Cycling from Vientiane to the Konglor Caves: part one
Thursday 21st January
“He was sorry and yet… he still did it” – an unrelated story
The day began way too early. At one in the morning came a muffled knock on our door.
First knock (I assume): I woke up.
Second knock: I ignored, hoping whoever it was would go away.
Third knock: I said “Hello?” and Eric woke up.
Mumbling from outside. Then the fourth knock. “What’s the problem?” I said more loudly.
Fifth knock. “What is it?” Eric says loudly.
More mumbling from outside. Sixth knock! Eric swears, gets out of bed, searches around for shorts, puts them on and opens the door (thanks Eric).
An apologetic-looking man is there. At this point it wasn’t clear whether he was a member of staff or another hotel guest. “Hello, I’m sorry, there is a problem,” he said.
I thought – is there a fire?
“Our air conditioning is not working,” he said. “We need to borrow your remote control.”
“Are you KIDDING? You’ve woken us up at one in the morning for the air conditioning remote control?” I said.
“I’m so sorry,” said the man.
He was sorry, and yet… he still did it?! Why??? It was not even very hot, and this hotel has a 24 hour reception!!
Eric gave him our remote control. “Don’t disturb us again,” he said.
I then spent 30 minutes feeling angry that he had woken us up in this manner, and that now I couldn’t sleep because I was angry.
What was he thinking? Suggestions welcome.
Back to cycle touring…
Today we would be leaving Vientiane and heading south towards the 4000 Islands region. I have not really been looking forward to this leg of the journey, because we have to make long days to avoid going over our visa allowance, and because as far as I know the middle of Laos is not all that exciting. Hopefully I will find out that this assumption is wrong.
Leaving Vientiane took a while as we cycled unexpected one way systems, and waited at multiple traffic lights. Most traffic lights people obeyed, while others were completely ignored (it was easy enough though, we just did what everybody else did).
Once we were out we got onto flat, fairly straight roads. It was pretty dull, but we quickly wracked up the miles.
We arrived at the T&M Guesthouse in Thabok by 1.30. Thanks to a lack of wifi I spent a productive afternoon washing water bottles, scrubbing the bike and fixing a hole in one of the panniers. We are better people without the internet.
Friday 22nd January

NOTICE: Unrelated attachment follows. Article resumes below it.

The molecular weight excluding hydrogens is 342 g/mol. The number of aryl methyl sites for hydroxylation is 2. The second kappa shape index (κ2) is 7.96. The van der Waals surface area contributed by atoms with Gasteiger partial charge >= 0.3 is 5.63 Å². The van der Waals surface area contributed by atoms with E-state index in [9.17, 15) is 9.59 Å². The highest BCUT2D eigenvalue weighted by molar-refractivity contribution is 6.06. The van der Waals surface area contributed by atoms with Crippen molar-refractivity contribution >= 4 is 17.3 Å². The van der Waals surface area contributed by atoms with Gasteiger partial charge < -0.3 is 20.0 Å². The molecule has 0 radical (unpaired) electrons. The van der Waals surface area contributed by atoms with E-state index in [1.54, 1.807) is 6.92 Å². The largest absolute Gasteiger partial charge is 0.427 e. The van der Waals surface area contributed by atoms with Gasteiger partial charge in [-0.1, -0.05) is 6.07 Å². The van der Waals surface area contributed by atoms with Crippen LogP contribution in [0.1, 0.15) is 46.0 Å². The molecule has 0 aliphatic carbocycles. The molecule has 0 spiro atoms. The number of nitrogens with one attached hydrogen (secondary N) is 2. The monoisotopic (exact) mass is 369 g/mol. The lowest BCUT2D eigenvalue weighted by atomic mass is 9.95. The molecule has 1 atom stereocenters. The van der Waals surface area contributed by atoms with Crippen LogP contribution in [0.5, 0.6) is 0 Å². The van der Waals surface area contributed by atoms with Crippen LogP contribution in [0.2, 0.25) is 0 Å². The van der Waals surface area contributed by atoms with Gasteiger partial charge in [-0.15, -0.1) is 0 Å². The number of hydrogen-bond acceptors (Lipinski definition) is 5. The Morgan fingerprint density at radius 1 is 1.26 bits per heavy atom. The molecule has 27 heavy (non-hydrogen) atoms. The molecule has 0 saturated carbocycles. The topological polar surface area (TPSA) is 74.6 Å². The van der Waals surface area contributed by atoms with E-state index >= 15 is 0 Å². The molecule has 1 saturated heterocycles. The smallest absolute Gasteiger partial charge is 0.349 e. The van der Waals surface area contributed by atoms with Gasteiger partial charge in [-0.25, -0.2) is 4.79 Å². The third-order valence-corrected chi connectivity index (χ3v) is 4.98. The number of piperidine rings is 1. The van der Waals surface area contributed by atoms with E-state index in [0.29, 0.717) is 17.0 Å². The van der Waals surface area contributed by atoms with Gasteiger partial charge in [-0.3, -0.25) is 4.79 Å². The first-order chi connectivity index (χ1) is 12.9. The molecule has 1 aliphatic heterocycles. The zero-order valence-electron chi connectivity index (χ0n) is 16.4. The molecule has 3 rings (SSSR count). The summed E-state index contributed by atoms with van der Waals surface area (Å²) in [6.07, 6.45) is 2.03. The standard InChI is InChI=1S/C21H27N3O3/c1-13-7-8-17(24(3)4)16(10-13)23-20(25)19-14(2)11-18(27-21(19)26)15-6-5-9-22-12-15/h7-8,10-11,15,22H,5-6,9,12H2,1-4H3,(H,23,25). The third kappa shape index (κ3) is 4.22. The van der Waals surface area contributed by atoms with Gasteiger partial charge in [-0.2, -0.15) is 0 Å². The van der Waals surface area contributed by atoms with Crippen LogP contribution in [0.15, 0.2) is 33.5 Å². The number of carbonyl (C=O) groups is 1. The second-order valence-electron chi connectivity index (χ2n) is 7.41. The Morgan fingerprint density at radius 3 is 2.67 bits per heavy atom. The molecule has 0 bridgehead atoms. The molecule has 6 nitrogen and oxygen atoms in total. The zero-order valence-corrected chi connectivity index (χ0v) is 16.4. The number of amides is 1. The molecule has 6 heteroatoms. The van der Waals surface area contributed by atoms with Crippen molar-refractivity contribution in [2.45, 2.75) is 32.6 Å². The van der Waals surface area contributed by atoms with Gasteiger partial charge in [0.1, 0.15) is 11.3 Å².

It rained like crazy in the night, and then in the morning Eric wasn’t well. He’d been up for a lot of the night with a bad stomach. We seem to have had some bad luck with stomach bugs in Laos.
The good thing was that although Eric was too ill to cycle all day, he was well enough to enjoy relaxing. We played cards, read, watched Thai dubbed films and ate biscuits.
I’ve suggested to Eric that he may want to stop eating the raw cucumber that comes with his fried rice. He has agreed.
Saturday 23rd January
Back on the road today. The scenery was a bit boring: flat with glimpses of the Mekong now and again.
We arrived in Pakkading and after rejecting a hotel that cost 175,000 per night, found a far more humble-looking establishment, where we found the owner stood in the courtyard holding a bin bag and eating a corn-on-the-cob.
She never stopped eating that corn while she showed me the room. It was very basic. Four walls and a bed. A cold shower and a bucket flush toilet. When she told me it was 50,000 kip (£4) I shrugged and said yes, but once we were in the room I really wished we’d gone somewhere else (so did Eric). For £3 more we could have found somewhere a lot nicer. Sometimes I am too stingy for my own good.
Never mind. It made us get out and take a walk around Pakkading, where we saw monks ringing a bell and hitting a gong, and found out that Laos people still say hello to us even when we’re not on our weird-looking bike.
In the evening the Chinese guests next door to us had fun honking the horn on our bike. People here love that horn! And despite (or because of) the uninspiring room I got an awesome ten hours of sleep that night. It was a good thing, because I’d need it…
Sorry about the cliffhanger. It’s a cheap device, I know, but